A parliamentary delegation met with locals yesterday in the village of Sharbat, where sectarian strife had led to the expulsion of eight Christian families.
Five of eight Christian families who were expelled from their village after sectarian strife in Egypt’s delta can now return, announced a parliamentary delegation that visited Sharbat yesterday to investigate.
That some of the families may return is a positive development, but the continued reliance on informal mediation instead of the rule of law to end the crisis is worrying, says Ishak Ibrahim, a researcher for the Egyptian Initiative for Personal Rights. The original decision to expel the families was also made by an ad hoc council, a traditional system of local justice that often leaves victims of sectarian conflict little recourse.
“I think we need to apply the law. It’s a shame that members of the People’s Assembly use this illegal method” to address the results of the initial mediation, he says. “They didn’t uphold the law and the state.”
On Jan. 27, following rumors of an affair between a Muslim man and Christian woman in Sharbat, villagers attacked and burned several Christian homes and shops. One Christian man fired a gun into the air during the confrontation, which Muslim residents said incited violence. Village leaders, at a series of unofficial reconciliation meetings overseen by police and governorate officials and some attended by members of parliament, decided that eight Christian families would leave the village.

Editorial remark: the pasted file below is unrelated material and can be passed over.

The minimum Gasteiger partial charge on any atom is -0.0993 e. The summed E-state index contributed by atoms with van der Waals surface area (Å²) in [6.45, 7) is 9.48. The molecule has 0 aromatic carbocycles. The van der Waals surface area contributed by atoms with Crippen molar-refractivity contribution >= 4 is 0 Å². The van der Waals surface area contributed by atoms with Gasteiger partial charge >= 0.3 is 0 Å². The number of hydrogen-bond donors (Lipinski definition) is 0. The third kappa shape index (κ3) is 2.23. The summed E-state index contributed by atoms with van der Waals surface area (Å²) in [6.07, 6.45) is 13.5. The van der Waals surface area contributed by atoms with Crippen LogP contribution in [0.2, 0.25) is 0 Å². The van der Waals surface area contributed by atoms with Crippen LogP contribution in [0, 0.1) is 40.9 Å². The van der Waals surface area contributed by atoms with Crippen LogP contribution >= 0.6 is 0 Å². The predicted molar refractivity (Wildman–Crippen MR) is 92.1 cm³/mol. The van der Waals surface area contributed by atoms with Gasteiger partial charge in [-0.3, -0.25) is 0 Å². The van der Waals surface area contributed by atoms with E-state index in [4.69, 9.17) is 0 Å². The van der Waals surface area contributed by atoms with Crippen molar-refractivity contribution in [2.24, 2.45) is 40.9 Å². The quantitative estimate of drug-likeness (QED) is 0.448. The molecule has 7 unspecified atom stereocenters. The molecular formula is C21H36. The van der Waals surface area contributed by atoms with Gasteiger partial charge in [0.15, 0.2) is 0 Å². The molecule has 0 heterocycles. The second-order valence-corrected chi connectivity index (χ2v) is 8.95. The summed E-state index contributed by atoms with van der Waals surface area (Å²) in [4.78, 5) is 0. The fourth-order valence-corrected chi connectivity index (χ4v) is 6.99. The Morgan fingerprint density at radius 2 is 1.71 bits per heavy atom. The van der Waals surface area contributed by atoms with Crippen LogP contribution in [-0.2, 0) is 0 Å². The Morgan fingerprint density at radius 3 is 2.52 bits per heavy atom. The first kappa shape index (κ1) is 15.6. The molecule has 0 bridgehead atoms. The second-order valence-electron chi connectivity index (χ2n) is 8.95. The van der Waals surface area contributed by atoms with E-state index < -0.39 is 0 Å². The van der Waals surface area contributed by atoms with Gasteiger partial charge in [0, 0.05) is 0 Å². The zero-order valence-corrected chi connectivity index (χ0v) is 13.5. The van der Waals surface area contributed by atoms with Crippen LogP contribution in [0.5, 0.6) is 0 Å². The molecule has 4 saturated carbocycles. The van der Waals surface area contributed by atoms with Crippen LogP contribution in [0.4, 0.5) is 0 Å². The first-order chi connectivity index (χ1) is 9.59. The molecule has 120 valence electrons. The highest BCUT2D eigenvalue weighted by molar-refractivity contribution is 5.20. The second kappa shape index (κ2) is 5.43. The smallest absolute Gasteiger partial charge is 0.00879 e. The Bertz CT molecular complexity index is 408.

All of the families were related to either the man who supposedly had the affair or the man who shot a gun. Those related to the shooter were the ones given permission to return.
The parliament members who visited yesterday represented a range of parties, both secular and Islamist. Members from Islamist parties were present at the initial “reconciliation councils.”
They announced that the families of those related to the man who shot the gun during the attack could return, and asserted that they were never forced to leave in the first place but chose to leave for their safety. The patriarch of the four families who may now return, Abu Suleiman, said this week that the committee told him he could leave the village or face continued attacks.
The statement by parliament members did not mention the remaining three families, and blamed media for exaggerating and worsening the situation. It also urged police to investigate the attacks on Christian homes and shops.